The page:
IN A RECENT sorry case of high-flying infidelity, an indignant wife was left cursing mobile phones after her husband's in-flight entertainment – a perky 27-year-old with whom he'd decided to join the mile-high club during one long-haul journey – decided to track him down.
The young woman concerned sent him her contact details, he phoned her, and then began an affair that apparently involved her texting him day and night, much to the consternation of his wife.
The wife railed at mobile phones for allowing such a travesty to take place, but was it the fault of modern communication systems, or was it simply that her husband has a penchant for playing away?
Evolutionary psychologist David Schmitt of Bradley University, Illinois, says it comes down to trust and, if one doesn't trust a spouse, the facilities for texting or e-mailing just give more avenues for mistrust to drive the relationship apart.
Schmitt thinks there is potential for such technologies to feed into our "natural mating psychology".
For instance, he says: "I think it's fair to say many married men are spending a lot of time consuming internet pornography. If women traditionally felt that consuming magazine pornography was some form of betrayal (not all women do), then it's possible the rise of high rates of internet pornography consumption could have negative consequences for marriages."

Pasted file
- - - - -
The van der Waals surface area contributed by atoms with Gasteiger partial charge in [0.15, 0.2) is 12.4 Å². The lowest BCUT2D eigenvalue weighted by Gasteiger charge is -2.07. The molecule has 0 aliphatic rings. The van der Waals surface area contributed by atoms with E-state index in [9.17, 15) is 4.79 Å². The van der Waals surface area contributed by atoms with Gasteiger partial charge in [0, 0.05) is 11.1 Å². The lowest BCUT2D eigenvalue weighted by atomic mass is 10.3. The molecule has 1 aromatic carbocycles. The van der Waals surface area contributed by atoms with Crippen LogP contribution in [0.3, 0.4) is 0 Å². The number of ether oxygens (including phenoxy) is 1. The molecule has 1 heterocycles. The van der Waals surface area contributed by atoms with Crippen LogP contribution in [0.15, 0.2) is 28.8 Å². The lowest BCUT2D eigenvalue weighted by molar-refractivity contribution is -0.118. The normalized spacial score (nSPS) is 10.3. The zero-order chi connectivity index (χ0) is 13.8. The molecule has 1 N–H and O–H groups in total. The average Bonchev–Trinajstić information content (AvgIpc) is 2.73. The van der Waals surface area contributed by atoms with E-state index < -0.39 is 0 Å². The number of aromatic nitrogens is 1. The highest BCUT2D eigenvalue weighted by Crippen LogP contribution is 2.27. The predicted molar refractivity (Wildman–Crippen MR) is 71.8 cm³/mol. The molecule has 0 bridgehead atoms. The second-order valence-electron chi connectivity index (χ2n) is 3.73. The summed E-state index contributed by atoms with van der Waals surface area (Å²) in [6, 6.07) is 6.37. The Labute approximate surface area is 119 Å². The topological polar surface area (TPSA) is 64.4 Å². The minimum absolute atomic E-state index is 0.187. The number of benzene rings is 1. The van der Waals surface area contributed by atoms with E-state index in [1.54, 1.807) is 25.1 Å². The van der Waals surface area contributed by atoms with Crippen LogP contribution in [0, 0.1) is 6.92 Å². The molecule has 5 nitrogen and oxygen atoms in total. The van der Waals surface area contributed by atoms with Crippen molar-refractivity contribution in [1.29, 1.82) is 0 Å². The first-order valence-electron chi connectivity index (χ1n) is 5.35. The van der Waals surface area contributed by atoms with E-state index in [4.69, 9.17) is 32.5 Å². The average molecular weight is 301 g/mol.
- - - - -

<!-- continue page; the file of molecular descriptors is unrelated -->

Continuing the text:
What about online dating? One guy told me that a lot of his friends were treating relationships with women they met via e-mail or chatrooms like disposable tissues. He said they didn't bother to work at a relationship and make something of it because it was so easy to go back online and find another date. I guess though that this depends on what sort of attitudes to relationships the men have already.
Schmitt says that, overall, men would be more likely than women to use these forms of communication to look for multiple short-term relationships, since, over evolutionary time, men who had sex with lots of women contributed more genes to future generations. But only attractive men with something to offer are likely to be successful at this. Men can and do increase their success rate by faking long-term interests, since women are more likely to be looking for committed relationship.
Not all women are going for the long-term option, though, and Schmitt carried out an experiment showing that women sending cues to easy sexual access elicit the desire for a fling even among men usually oriented towards long-term relationships.
This certainly squares with the experience of another lady I know. She has a liking for men a fair bit younger than her and, while she accepts she's unlikely to be able to land such a man for a committed relationship, internet dating allows her at least casual relationships if she makes her intentions clear.
But of course there are plenty of people, men and women, who look for and find long-term love online, with marriages and babies to boot. It can provide a much bigger pool of opportunities, and it's an important lifeline for people who find it difficult to meet like-minded others because of their particular circumstances. Likewise, mobile phones and e-mails can help keep romance alive in long distance relationships or for couples who are kept apart by work and travel.
It seems to me that whether it's text-based adultery or true romance via e-mail, technology doesn't change our natures or our desires when it comes to love and sex. But it may well make acting on them a lot easier.